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UNC vs Virginia Tech: Three Things Learned

The Hokies kept punching. UNC kept responding.

NCAA Basketball: ACC Conference Tournament-Virginia Tech North Carolina Nell Redmond-USA TODAY Sports

Well that was fun. Last night, UNC earned a trip to the ACC Tournament semifinals with a crucial quad-1 win against a tough, physical Virginia Tech team. It was a complete team effort that relied on timely shooting, depth, and some maturity that has been lacking for much of this season. In other words, it looked like a traditional UNC team in March.

Much of the game had the intensity and drama of a second round NCAA tournament game with both teams trading baskets for much of the first 30 minutes of action. The Heels ultimately weathered the early storm by the well-rested Hokies, who only played four games in February. The win also meant that the ACC Coach of the Year (Virginia Tech’s Mike Young) lost his opening ACC Tournament game for the first time since 2017. That year, Josh Pastner’s 11th-seeded Georgia Tech Yellow Jackets lost to #14 Pittsburgh.

So, besides the odd warmth that emanates when the Heels beat the team from Blacksburg, here are three more things we learned in the big win.

Depth Matters

This seems obvious, but it is so often misunderstood. Roy plays so many players during the regular season specifically for nights like last night. The odd combinations, head-scratching patterns, and WHY IS HE IN THE GAME RIGHT NOW!? moments all build to this. They always have. As long as Roy is the coach, they always will.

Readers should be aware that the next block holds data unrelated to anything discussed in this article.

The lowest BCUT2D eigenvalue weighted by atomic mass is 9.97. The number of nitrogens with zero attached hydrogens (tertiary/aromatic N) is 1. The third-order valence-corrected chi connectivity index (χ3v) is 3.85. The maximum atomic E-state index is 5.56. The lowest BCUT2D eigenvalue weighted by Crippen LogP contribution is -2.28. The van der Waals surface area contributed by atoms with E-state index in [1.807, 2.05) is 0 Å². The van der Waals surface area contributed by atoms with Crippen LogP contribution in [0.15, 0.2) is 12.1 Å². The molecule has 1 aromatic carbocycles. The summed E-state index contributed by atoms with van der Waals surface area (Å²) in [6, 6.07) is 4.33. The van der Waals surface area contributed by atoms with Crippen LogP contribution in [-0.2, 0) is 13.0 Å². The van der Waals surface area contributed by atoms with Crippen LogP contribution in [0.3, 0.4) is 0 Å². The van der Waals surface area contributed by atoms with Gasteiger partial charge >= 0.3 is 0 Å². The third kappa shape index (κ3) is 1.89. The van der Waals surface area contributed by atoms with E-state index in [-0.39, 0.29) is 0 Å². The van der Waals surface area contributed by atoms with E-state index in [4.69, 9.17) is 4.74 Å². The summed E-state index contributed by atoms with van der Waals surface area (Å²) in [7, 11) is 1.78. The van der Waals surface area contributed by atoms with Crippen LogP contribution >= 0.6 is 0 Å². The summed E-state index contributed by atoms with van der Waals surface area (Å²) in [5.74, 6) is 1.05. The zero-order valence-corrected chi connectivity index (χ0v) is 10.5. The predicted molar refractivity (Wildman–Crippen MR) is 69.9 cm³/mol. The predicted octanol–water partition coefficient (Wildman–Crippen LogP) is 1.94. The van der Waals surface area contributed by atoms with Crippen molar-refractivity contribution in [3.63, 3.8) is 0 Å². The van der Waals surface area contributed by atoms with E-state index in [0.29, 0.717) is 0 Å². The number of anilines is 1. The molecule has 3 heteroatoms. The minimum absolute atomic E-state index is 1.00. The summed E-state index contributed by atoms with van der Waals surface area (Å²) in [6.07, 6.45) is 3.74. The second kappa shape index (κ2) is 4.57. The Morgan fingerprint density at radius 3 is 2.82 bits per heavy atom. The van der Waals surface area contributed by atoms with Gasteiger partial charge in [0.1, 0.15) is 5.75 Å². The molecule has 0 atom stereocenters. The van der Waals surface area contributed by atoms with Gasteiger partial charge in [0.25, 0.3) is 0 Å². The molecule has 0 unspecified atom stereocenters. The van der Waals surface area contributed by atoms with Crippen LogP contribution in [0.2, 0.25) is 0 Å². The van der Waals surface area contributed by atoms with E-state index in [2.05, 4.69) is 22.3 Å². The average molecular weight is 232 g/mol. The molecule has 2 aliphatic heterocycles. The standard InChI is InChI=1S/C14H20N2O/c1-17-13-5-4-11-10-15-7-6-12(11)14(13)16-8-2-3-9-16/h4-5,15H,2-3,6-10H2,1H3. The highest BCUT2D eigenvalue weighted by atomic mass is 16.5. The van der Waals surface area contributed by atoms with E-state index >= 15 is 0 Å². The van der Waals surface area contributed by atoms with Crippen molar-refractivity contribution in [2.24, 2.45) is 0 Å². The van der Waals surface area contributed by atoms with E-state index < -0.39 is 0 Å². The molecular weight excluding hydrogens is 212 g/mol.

Last night, Leaky Black was the only Tar Heel to play 30 minutes. Caleb Love played 26 minutes. Nobody else had more than 25 minutes, and nine players tallied 10+ minutes of game action. The Hokies did not have that luxury, as four players recorded 31, 35, 35, and 36 minutes. The results were noticeable throughout the game.

In the first half the Heels subbed four or five players at once and productivity increased. A four-player swap saw a RJ Davis-led second string steady a quickly sinking ship. Then, halfway through the first half, all five starters were simultaneously re-inserted and promptly took the lead. Virginia Tech was able to maintain a lead for much of that half because of their physicality and energy, but that quickly dissipated.

Those early substitutions paid dividends in the second half when UNC asserted their dominance inside. The Heels grabbed 13 offensive rebounds and scored 15 second chance points, after recording just two of each in the first period. They also out-rebounded the Hokies 27-17 in the second-half. For the game, UNC’s bench outscored VT 36-10.

Virginia Tech may have practiced during their COVID-induced pause, but nothing replicates running a train of big men into the paint for 40 minutes while playing at UNC’s fast-paced tempo. There’s a reason Roy likes this system. It works.

Bacot leads the way